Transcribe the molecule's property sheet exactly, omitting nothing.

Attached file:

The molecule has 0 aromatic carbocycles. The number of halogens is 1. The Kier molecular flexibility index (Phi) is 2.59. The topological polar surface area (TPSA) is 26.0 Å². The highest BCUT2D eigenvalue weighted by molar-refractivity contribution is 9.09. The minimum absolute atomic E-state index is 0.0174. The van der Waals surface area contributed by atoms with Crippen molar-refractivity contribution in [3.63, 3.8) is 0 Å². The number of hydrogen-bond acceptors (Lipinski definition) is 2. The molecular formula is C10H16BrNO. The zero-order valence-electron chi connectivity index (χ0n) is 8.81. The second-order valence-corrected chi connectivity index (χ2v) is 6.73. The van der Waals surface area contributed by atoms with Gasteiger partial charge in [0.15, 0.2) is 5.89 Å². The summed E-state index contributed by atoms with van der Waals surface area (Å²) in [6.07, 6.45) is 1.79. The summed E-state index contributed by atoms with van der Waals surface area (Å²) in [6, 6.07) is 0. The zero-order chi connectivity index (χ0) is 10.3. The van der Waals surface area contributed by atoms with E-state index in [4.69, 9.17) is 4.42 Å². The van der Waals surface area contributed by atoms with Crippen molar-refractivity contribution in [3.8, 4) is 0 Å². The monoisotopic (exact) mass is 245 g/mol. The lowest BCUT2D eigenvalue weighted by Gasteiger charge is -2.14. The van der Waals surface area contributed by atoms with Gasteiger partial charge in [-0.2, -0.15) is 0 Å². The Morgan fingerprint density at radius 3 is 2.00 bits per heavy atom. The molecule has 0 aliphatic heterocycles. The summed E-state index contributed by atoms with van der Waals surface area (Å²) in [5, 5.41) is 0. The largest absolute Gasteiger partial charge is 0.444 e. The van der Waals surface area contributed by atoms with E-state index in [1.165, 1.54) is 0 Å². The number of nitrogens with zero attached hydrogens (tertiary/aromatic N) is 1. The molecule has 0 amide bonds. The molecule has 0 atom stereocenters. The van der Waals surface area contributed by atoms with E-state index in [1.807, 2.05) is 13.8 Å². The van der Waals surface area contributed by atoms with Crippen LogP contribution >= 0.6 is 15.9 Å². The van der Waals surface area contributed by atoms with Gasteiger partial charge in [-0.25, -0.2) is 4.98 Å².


The molecule has 0 aromatic carbocycles. The number of halogens is 1. The Kier molecular flexibility index (Phi) is 2.59. The topological polar surface area (TPSA) is 26.0 Å². The highest BCUT2D eigenvalue weighted by molar-refractivity contribution is 9.09. The minimum absolute atomic E-state index is 0.0174. The van der Waals surface area contributed by atoms with Crippen molar-refractivity contribution in [3.63, 3.8) is 0 Å². The number of hydrogen-bond acceptors (Lipinski definition) is 2. The molecular formula is C10H16BrNO. The zero-order valence-electron chi connectivity index (χ0n) is 8.81. The second-order valence-corrected chi connectivity index (χ2v) is 6.73. The van der Waals surface area contributed by atoms with Gasteiger partial charge in [0.15, 0.2) is 5.89 Å². The summed E-state index contributed by atoms with van der Waals surface area (Å²) in [6.07, 6.45) is 1.79. The summed E-state index contributed by atoms with van der Waals surface area (Å²) in [6, 6.07) is 0. The zero-order chi connectivity index (χ0) is 10.3. The van der Waals surface area contributed by atoms with E-state index in [4.69, 9.17) is 4.42 Å². The van der Waals surface area contributed by atoms with Crippen molar-refractivity contribution in [3.8, 4) is 0 Å². The monoisotopic (exact) mass is 245 g/mol. The lowest BCUT2D eigenvalue weighted by Gasteiger charge is -2.14. The van der Waals surface area contributed by atoms with Gasteiger partial charge in [-0.2, -0.15) is 0 Å². The Morgan fingerprint density at radius 3 is 2.00 bits per heavy atom. The molecule has 0 aliphatic heterocycles. The summed E-state index contributed by atoms with van der Waals surface area (Å²) in [5, 5.41) is 0. The largest absolute Gasteiger partial charge is 0.444 e. The van der Waals surface area contributed by atoms with E-state index in [1.165, 1.54) is 0 Å². The number of nitrogens with zero attached hydrogens (tertiary/aromatic N) is 1. The molecule has 0 amide bonds. The molecule has 0 atom stereocenters. The van der Waals surface area contributed by atoms with E-state index in [1.807, 2.05) is 13.8 Å². The van der Waals surface area contributed by atoms with Crippen LogP contribution >= 0.6 is 15.9 Å². The van der Waals surface area contributed by atoms with Gasteiger partial charge in [-0.25, -0.2) is 4.98 Å².